We will look The Cultural and The Visual aspects of being misunderstood and how it affects reaching your ideal future, let’s recap the foundational level of The Personal I went into on Part 2. The Personal deals with finding the right words that adequately communicate our desires to connect. The need to be understood on a personal level entails both understanding yourself and being understood by others. Understanding your purpose helps you make decisions, reduces disappointment and save energy. Being understood by others facilitates teamwork, reduces missed expectations, and saves time.
The cultural the understanding of common purpose moves from the individual to the group and involves putting all those thoughts into a language that everyone can embrace, or not. Clearly defining, expressing then communicating your purpose as a leader and as a company allows leaders to get the right people on the bus for the right reasons.
Peter Drucker, an Austrian-born American management consultant, educator, and author, said, "Only three things happen naturally in organizations: friction, confusion, and underperformance. Everything else requires leadership." We see breakdowns in leadership when it comes to communication and it starts when the relationship starts. When a new hire doesn’t live up to expectations, many times, their qualifications and past work experience were prioritized higher than how they align with the core values of the company. Of course, there are other reasons like lack of knowledge, experience, and ability, but those can be developed or predicted and overcome by healthy communication, education and time.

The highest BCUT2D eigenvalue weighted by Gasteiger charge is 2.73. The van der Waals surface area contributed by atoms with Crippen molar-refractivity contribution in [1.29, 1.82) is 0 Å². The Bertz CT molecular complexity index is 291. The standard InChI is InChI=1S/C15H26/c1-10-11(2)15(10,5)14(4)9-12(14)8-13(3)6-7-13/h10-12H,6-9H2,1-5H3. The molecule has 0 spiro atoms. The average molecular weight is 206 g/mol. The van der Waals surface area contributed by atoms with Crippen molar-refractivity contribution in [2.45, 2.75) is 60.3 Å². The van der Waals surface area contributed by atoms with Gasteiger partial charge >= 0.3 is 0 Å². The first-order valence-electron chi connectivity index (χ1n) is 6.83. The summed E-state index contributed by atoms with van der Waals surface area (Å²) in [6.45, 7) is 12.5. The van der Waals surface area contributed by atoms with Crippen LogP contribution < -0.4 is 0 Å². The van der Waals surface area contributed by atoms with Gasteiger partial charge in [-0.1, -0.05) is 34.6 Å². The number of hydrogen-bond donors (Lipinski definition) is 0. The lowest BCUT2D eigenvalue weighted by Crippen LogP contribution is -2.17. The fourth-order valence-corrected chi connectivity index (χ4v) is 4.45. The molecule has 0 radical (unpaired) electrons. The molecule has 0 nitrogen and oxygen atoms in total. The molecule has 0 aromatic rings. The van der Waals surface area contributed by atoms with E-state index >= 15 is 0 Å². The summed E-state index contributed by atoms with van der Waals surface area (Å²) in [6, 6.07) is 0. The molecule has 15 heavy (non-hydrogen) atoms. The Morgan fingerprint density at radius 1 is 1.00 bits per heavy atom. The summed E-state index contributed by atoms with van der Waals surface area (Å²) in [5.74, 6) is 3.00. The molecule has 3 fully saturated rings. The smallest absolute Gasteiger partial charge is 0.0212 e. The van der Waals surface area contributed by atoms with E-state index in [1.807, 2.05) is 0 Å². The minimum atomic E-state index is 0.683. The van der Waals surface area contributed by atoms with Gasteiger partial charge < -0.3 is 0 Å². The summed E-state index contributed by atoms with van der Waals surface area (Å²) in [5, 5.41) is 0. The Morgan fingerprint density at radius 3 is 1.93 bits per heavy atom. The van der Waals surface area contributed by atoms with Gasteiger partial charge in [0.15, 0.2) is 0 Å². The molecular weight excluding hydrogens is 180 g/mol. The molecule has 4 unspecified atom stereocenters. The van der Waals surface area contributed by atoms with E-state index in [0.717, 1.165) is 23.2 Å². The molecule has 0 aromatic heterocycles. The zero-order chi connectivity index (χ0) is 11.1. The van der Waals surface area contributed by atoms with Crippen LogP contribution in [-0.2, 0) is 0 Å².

For example, I know a CEO that was having issues with his CFO. He stated that this person was a great employee and conducted all of their responsibilities of the position well but often he had to stop what he was working on to help them when something new (a change to the norm) came across their jib function. He said he liked to teach and help figure out how to better handle the new situation or additional to their process, it was the time away from those projects he was working on seemed to frustrate him the most. When I told him that he needed to define the company’s core values better, he said, “That frou-frou stuff. We are a blue-collar company. We are a large construction product company. We don’t need that corporate mumbo-jumbo.” I said to him that he values “self-starters” and “independent thinkers.” He said that was true. I said if you had hired your CFO for being a self-starter rather then the qualification list, he wouldn’t be dealing with that problem. He gets frustrated that his CFO can’t handle something out of the original or develop solutions of their own when a change in the process arises. He agreed.
A UC Berkeley five-year study by management professor Morten Hansen surveyed 5,000 U.S. business professionals. What he found was successful leaders are also good communicators who know how to simplify their message, needs, and priorities.